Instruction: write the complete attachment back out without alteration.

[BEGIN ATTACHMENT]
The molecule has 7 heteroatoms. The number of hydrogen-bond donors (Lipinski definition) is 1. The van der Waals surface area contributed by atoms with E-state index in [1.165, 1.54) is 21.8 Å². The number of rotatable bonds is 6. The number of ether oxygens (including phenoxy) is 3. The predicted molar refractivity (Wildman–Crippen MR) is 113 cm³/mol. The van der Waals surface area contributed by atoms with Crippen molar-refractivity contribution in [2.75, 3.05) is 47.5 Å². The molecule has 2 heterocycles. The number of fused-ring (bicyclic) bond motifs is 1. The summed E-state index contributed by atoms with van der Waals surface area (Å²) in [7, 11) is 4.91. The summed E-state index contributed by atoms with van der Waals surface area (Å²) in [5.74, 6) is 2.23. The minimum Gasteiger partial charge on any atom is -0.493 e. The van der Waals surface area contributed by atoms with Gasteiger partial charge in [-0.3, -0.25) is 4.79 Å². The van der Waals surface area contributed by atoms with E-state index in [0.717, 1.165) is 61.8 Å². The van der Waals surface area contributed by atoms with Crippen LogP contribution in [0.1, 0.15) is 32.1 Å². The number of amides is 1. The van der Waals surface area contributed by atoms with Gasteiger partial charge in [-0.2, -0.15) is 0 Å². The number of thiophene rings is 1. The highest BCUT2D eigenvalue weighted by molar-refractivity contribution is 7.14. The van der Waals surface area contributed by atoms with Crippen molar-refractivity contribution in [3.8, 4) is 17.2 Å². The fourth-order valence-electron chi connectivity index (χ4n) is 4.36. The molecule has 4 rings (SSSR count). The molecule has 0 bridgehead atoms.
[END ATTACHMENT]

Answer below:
The molecule has 7 heteroatoms. The number of hydrogen-bond donors (Lipinski definition) is 1. The van der Waals surface area contributed by atoms with E-state index in [1.165, 1.54) is 21.8 Å². The number of rotatable bonds is 6. The number of ether oxygens (including phenoxy) is 3. The predicted molar refractivity (Wildman–Crippen MR) is 113 cm³/mol. The van der Waals surface area contributed by atoms with Crippen molar-refractivity contribution in [2.75, 3.05) is 47.5 Å². The molecule has 2 heterocycles. The number of fused-ring (bicyclic) bond motifs is 1. The summed E-state index contributed by atoms with van der Waals surface area (Å²) in [7, 11) is 4.91. The summed E-state index contributed by atoms with van der Waals surface area (Å²) in [5.74, 6) is 2.23. The minimum Gasteiger partial charge on any atom is -0.493 e. The van der Waals surface area contributed by atoms with Gasteiger partial charge in [-0.3, -0.25) is 4.79 Å². The van der Waals surface area contributed by atoms with E-state index in [0.717, 1.165) is 61.8 Å². The van der Waals surface area contributed by atoms with Crippen LogP contribution in [0.1, 0.15) is 32.1 Å². The number of amides is 1. The van der Waals surface area contributed by atoms with Gasteiger partial charge in [-0.2, -0.15) is 0 Å². The number of thiophene rings is 1. The highest BCUT2D eigenvalue weighted by molar-refractivity contribution is 7.14. The van der Waals surface area contributed by atoms with Crippen molar-refractivity contribution in [3.8, 4) is 17.2 Å². The fourth-order valence-electron chi connectivity index (χ4n) is 4.36. The molecule has 4 rings (SSSR count). The molecule has 0 bridgehead atoms.